Kinky Boots set to transfer to the London stage
Hit Broadway musical Kinky Boots is to transfer to the London stage next year, its director has revealed.
Jerry Mitchell said the award-winning show was "definitely" coming to the West End but was waiting for a vacancy to open at one of four theatres.
The show, with music by Cyndi Lauper, scooped six trophies at last year's Tony Awards, including best musical.
The story of a struggling shoe factory enlivened by female impersonator Lola was first seen on film in 2005.
The lead role on the big screen was played by Chiwetel Ejiofor, nominated for an Academy Award this year for his role in 12 Years a Slave.
Speaking to The Stage at the launch of his new musical Dirty Rotten Scoundrels, Mitchell said talks were ongoing to secure a West End theatre for the production for spring or autumn 2015.
"We have been offered four different theatres, but they all currently have shows in them. So until any of them close, or announce they are closing, we won't know for sure," he said.
The Broadway show opened last April and proved a box office success, while it was Lauper's debut at writing a musical.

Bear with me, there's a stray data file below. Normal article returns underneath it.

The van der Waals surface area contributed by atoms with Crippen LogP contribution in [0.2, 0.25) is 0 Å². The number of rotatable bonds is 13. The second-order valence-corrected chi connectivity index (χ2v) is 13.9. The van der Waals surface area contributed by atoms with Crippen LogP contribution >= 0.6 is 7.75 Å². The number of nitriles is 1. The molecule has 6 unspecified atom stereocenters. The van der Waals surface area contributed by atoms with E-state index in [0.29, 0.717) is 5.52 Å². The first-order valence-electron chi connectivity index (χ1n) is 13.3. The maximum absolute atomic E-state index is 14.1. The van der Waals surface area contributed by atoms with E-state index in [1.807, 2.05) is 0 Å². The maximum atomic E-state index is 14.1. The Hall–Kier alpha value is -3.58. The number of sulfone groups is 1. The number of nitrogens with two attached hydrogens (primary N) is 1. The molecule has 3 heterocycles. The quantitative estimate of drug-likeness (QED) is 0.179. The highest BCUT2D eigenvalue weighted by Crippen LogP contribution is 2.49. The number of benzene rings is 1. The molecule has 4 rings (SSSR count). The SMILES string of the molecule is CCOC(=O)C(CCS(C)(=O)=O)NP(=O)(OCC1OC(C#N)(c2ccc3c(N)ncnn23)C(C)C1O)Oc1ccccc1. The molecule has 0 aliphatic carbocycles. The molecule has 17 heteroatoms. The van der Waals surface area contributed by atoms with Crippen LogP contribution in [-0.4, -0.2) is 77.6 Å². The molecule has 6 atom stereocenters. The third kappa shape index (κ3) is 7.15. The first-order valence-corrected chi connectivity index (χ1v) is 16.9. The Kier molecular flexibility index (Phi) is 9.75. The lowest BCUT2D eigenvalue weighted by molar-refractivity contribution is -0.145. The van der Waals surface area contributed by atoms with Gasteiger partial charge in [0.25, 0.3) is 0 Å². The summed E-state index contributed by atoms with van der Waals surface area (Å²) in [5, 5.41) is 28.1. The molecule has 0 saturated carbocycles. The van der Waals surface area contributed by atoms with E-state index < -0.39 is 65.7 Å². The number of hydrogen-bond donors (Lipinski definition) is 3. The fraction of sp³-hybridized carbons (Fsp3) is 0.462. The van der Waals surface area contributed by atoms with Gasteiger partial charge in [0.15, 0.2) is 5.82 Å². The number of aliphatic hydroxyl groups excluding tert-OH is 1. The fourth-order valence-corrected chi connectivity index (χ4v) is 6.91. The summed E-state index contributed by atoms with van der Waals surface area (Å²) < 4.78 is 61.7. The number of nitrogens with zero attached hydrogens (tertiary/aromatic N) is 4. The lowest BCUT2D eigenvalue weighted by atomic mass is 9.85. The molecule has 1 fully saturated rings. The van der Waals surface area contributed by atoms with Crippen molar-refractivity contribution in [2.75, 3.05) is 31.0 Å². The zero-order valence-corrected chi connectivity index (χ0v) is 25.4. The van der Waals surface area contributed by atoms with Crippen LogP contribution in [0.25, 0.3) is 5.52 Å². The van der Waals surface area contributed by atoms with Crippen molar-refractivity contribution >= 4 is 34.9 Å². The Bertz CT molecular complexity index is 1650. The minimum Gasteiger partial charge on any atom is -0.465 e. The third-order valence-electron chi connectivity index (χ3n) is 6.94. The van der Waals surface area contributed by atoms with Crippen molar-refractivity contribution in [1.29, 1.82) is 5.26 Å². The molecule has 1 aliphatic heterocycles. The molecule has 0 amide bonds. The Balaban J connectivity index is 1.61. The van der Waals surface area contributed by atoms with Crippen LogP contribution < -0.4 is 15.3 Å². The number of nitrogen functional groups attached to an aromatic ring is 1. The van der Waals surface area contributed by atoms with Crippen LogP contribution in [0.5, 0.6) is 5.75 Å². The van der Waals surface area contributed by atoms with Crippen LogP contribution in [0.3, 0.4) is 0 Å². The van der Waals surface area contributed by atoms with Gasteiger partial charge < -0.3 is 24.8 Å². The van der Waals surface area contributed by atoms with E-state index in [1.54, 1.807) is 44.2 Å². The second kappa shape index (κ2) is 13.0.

A tour of the US is planned for later this year.
Meanwhile, the closure of Sir Tim Rice's West End musical From Here to Eternity has been brought forward from April to March.
The show, starring Darius Campbell, opened in October and was Sir Tim's first completely new musical for 13 years.
Also on the London stage, the National Theatre's new version of Shakespeare's King Lear has received mixed reviews from the critics.
The production, directed by Sam Mendes, was deemed "quite exceptional" by The Guardian's Michael Billington.
He called the titular performance of Simon Russell Beale "extraordinary", and his interpretation of the tragic figure "unorthodox and magnetic".
Charles Spencer, writing in The Telegraph, said this isn't "one of their greatest achievements", and the dystopian setting showed "errors of judgement" on Mendes' part.
He concluded it is a "genuinely gripping and often affecting evening, but one that doesn't quite do full justice this greatest of plays".
In a three-star review in the Daily Mail, Quentin Letts questioned whether Russell Beale, at 53, is "old enough" to play Lear.
He added of the actor's demeanour: "At times there is a hint of Uncle Albert from Only Fools And Horses."